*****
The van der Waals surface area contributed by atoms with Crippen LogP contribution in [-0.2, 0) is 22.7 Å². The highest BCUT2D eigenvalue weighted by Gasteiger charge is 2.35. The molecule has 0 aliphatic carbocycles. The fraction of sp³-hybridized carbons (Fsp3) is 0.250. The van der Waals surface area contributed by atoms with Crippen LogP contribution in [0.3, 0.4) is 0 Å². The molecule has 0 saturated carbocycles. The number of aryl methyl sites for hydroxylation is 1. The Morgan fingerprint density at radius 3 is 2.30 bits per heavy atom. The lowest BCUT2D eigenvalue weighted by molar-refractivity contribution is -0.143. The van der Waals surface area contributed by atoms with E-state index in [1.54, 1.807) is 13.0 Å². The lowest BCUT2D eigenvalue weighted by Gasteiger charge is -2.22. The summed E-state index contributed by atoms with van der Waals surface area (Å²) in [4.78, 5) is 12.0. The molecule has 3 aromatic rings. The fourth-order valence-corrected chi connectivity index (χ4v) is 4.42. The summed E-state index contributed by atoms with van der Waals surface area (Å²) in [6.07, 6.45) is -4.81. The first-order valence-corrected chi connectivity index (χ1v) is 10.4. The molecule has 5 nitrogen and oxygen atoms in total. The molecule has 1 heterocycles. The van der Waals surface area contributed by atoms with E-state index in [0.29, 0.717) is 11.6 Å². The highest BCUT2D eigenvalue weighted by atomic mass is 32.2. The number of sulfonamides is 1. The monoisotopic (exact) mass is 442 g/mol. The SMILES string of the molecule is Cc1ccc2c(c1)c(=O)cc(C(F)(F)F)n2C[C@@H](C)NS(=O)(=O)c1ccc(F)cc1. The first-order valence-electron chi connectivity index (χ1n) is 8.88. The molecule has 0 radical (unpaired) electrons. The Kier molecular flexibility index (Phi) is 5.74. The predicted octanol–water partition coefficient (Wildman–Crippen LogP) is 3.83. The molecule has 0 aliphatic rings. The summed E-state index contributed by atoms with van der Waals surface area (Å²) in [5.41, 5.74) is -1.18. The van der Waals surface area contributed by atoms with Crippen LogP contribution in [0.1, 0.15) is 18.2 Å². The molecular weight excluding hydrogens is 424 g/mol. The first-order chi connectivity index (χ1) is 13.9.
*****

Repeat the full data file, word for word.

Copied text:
The van der Waals surface area contributed by atoms with Crippen LogP contribution in [-0.2, 0) is 22.7 Å². The highest BCUT2D eigenvalue weighted by Gasteiger charge is 2.35. The molecule has 0 aliphatic carbocycles. The fraction of sp³-hybridized carbons (Fsp3) is 0.250. The van der Waals surface area contributed by atoms with Crippen LogP contribution in [0.3, 0.4) is 0 Å². The molecule has 0 saturated carbocycles. The number of aryl methyl sites for hydroxylation is 1. The Morgan fingerprint density at radius 3 is 2.30 bits per heavy atom. The lowest BCUT2D eigenvalue weighted by molar-refractivity contribution is -0.143. The van der Waals surface area contributed by atoms with E-state index in [1.54, 1.807) is 13.0 Å². The lowest BCUT2D eigenvalue weighted by Gasteiger charge is -2.22. The summed E-state index contributed by atoms with van der Waals surface area (Å²) in [4.78, 5) is 12.0. The molecule has 3 aromatic rings. The fourth-order valence-corrected chi connectivity index (χ4v) is 4.42. The summed E-state index contributed by atoms with van der Waals surface area (Å²) in [6.07, 6.45) is -4.81. The first-order valence-corrected chi connectivity index (χ1v) is 10.4. The molecule has 5 nitrogen and oxygen atoms in total. The molecule has 1 heterocycles. The van der Waals surface area contributed by atoms with E-state index in [0.29, 0.717) is 11.6 Å². The highest BCUT2D eigenvalue weighted by atomic mass is 32.2. The number of sulfonamides is 1. The monoisotopic (exact) mass is 442 g/mol. The SMILES string of the molecule is Cc1ccc2c(c1)c(=O)cc(C(F)(F)F)n2C[C@@H](C)NS(=O)(=O)c1ccc(F)cc1. The first-order valence-electron chi connectivity index (χ1n) is 8.88. The molecule has 0 radical (unpaired) electrons. The Kier molecular flexibility index (Phi) is 5.74. The predicted octanol–water partition coefficient (Wildman–Crippen LogP) is 3.83. The molecule has 0 aliphatic rings. The summed E-state index contributed by atoms with van der Waals surface area (Å²) in [5.41, 5.74) is -1.18. The van der Waals surface area contributed by atoms with Crippen LogP contribution in [0.1, 0.15) is 18.2 Å². The molecular weight excluding hydrogens is 424 g/mol. The first-order chi connectivity index (χ1) is 13.9.